The edges are contained by Jaylon Allen and Wardalis Duckworth, a pair of seniors well acclimated to Silverfield’s program. Allen and Duckworth led the race in getting to the quarterback last fall, finishing first and second on the team in sacks, respectively. Duckworth operates with his head on a swivel at all times, picking up a pair of fumble recoveries including a scoop and score in his most productive season to date.
Memphis has a claim to Kicker U after sending out the likes of Stephen Gostkowski, Jake Elliott, and Riley Patterson over the years. However, that was far from the case in 2021 as the Tigers converted just 12-of-19 attempts while alternating between two kickers. Those options, David Kemp and Joe Doyle, remain on the roster hoping to improve upon the results from last season.
Collectively, the 30-39 range should be a point of emphasis as Memphis sunk 40 percent of kicks from that area last year. A lack of trust in the kicking game caused the Tigers to line up for just 19 field goal attempts. And with that proclivity to shelve the kicking game in favor of the offense, Memphis tied for eighth in the FBS with 38 fourth down attempts.
Doyle also handles punting duties, where he saw unhinged success at his previous school of Tennessee. Four years ago while wearing the bright orange, Doyle was named a Ray Guy Award finalist for best punter in the land. While he didn’t replicate the honor last season, he averaged a career-best 46 yards per punt to situate himself within the top 20 in the category.
Wide receiver Gabriel Rogers possesses considerable experience as a kick return specialist, and that role should fall into his lap once again after cashing his runbacks in for an average of 25 yards. Javon Ivory also dabbled in the kick return game, and he is a potential partner alongside Rogers on kickoffs. For punts, Calvin Austin must be replaced after generating an average of 27 yards per return with a touchdown in 2021. The aforementioned receivers certainly can step up into this slot, but the logical candidate is Koby Drake who corralled four punts a season ago — the most of any incumbent player.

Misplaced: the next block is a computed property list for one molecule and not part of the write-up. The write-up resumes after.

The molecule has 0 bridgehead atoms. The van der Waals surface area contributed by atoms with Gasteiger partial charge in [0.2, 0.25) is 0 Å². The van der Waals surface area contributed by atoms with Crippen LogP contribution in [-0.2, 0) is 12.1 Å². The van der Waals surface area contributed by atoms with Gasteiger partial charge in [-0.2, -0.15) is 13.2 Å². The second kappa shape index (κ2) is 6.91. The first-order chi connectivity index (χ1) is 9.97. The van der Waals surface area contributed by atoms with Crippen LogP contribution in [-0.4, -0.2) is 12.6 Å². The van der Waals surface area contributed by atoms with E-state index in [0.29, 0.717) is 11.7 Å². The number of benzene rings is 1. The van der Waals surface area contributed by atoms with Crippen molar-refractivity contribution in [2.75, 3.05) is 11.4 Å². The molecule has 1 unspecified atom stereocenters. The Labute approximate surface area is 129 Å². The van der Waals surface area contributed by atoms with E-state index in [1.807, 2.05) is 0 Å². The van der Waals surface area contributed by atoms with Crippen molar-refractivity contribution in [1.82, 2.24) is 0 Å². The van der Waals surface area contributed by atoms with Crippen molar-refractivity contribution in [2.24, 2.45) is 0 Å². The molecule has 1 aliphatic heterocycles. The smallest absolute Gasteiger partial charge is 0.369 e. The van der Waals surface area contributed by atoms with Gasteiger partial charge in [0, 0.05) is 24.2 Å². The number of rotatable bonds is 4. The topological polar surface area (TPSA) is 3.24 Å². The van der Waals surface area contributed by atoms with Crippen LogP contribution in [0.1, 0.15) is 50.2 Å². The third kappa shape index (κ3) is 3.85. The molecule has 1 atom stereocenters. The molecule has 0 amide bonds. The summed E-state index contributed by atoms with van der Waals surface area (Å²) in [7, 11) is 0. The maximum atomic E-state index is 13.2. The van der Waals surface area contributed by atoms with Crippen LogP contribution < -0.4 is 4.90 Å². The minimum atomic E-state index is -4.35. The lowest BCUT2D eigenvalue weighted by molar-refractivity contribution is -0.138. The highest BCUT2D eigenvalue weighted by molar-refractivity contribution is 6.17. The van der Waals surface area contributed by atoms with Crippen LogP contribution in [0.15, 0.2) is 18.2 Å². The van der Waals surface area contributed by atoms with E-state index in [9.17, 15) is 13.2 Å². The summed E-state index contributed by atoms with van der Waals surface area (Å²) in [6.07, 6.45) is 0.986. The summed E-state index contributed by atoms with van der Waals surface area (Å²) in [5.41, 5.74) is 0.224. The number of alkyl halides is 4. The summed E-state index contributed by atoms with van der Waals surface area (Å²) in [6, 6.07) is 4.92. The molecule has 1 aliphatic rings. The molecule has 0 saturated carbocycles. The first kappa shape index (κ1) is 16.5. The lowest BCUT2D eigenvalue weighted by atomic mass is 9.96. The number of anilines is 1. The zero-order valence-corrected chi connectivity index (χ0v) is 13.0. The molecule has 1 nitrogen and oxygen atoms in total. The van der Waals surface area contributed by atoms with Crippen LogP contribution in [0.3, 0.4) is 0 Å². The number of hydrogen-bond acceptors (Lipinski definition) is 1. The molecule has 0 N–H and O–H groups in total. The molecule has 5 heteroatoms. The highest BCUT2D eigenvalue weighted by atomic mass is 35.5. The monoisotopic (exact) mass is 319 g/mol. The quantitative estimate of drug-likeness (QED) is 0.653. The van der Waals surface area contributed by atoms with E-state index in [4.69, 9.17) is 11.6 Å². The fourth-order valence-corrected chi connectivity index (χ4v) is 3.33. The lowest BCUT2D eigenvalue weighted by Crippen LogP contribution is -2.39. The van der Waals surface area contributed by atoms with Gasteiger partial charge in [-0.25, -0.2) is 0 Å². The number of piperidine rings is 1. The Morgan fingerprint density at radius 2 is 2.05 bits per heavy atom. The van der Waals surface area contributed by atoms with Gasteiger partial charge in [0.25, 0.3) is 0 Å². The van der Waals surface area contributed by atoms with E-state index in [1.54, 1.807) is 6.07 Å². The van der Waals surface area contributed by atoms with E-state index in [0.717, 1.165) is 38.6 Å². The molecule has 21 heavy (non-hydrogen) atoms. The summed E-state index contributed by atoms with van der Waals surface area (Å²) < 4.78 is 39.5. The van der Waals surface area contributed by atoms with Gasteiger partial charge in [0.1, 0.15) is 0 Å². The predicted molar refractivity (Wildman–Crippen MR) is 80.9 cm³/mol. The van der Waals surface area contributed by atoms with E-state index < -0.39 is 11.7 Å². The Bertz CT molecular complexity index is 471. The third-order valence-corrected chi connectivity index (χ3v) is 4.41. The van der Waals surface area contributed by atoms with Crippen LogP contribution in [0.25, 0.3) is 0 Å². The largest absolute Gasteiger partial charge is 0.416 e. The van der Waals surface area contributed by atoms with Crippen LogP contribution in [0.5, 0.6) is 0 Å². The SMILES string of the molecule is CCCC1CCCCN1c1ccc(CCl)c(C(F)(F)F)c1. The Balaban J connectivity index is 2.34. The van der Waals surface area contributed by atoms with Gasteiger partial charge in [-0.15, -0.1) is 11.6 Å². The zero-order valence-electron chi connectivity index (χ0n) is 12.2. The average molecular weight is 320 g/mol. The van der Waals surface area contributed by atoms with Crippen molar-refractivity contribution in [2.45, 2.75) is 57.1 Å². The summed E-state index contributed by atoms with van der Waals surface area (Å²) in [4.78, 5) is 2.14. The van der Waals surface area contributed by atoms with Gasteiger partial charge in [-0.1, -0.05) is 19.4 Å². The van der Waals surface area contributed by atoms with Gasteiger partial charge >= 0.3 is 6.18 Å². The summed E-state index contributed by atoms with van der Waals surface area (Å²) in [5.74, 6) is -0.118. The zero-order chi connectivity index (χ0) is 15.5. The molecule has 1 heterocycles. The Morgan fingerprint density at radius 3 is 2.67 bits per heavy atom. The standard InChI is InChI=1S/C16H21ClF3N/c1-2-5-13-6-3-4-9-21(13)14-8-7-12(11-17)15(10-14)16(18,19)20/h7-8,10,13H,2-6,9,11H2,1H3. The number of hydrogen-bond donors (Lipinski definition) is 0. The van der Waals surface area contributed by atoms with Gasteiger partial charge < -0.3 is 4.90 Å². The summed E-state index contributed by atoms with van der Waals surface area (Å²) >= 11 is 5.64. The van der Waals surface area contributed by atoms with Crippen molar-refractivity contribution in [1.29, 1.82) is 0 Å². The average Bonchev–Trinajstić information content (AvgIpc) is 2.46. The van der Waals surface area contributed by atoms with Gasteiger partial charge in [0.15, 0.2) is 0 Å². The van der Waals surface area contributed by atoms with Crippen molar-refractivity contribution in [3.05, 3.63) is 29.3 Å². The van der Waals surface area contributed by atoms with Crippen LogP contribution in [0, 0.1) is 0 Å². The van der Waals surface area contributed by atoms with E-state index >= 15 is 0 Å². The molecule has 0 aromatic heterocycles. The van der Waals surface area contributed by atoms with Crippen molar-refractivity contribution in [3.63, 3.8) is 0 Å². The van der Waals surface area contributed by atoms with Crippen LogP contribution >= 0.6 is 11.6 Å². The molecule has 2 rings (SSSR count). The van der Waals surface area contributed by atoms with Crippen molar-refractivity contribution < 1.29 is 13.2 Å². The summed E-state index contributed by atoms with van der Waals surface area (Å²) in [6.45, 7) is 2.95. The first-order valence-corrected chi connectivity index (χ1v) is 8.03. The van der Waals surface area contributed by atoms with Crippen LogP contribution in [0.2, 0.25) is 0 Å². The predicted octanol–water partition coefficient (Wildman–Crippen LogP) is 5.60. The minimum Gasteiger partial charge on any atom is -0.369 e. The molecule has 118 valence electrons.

Memphis Tigers 2022 Schedule
|1||Sat, Sept. 3||@ Mississippi State||W, 31-29|
|2||Sat, Sept. 10||@ Navy||W, 35-17|
|3||Sat, Sept. 17||vs. Arkansas State||W, 55-50|
|4||Sat, Sept. 24||vs. North Texas||N/A|
|5||Sat, Oct. 1||vs. Temple||L, 34-31|
|6||Fri, Oct. 7||vs. Houston||L, 31-13|
|7||Sat, Oct. 15||@ East Carolina||L, 30-29|
|8||Sat, Oct. 22||@ Tulane||W, 33-28|
|9||Sat, Oct. 29||BYE||N/A|
|10||Sat, Nov. 5||vs. UCF||L, 24-7|
|11||Thu, Nov. 10||vs. Tulsa||L, 35-29|
|12||Sat, Nov. 19||vs. North Alabama (FCS)||N/A|
|13||Sat, Nov. 26||@ SMU||W, 28-25|
|14||Sat, Dec. 3||AAC Championship Game*||N/A|
Memphis opens its season with consecutive road games. Both signify revenge games for the home team after Memphis silenced both Mississippi State and Navy at the Liberty Bowl last fall. In the opener in Starkville, the Tigers aim to extend their win streak over the SEC to three games after downing Ole Miss in 2019 and the Bulldogs last September. The following game against Navy ushers in an early start to AAC play, and that’s a game Memphis certainly needs to circle after a rusty 0-2 start in the conference slate last year.
The third game on the schedule, a non-conference clash against Arkansas State, also classifies as a revenge match for the Tigers’ opponent following last year’s chaotic 55-50 shootout in Jonesboro, AR. That contest against the Red Wolves signifies the first outing in a four-game home stretch at the Liberty Bowl. Home has been a place of comfort for Memphis lately, and until UTSA roared back from a 21-0 deficit last fall, the Tigers’ hadn’t experienced defeat in their local confines since October 2018 — as the home win streak peaked at 17 games.
The Tigers finished 5-2 at home and 1-4 on the road last year, suggesting the team is unquestionably at its best inside the Liberty Bowl. Memphis dropped matchups to Temple and Houston on the road last year, so the team hopes a different location against those AAC foes could manufacture a different result this time around.
Road trips to East Carolina and Tulane transpire before a rather-late Week 9 bye. Then the Tigers enter the home stretch in their favorite venue, battling rivals UCF and Tulsa, as well as a seemingly out-of-place FCS matchup against North Alabama. To close the season, Memphis travels to Dallas to battle SMU — an opponent the Tigers have triumphed over in seven of the last eight meetings. If all goes in the team’s favor, an AAC Championship Game appearance bodes on Dec. 3 on the campus of the AAC program with the best conference record.
If Memphis attains six wins, the Tigers will extend their AAC-best bowl streak to nine years under three different head coaches. During that span, two postseason trophies have been hoisted and added to the program’s hardware collection — the 2014 Miami Beach Bowl and the 2020 Montgomery. Strangely enough, those are very exclusive trophies as both bowls that are no longer in operation. And after last year’s unexpected Hawaii Bowl cancelation, Memphis looks forward to the possibility of bringing home another bowl win to the 901.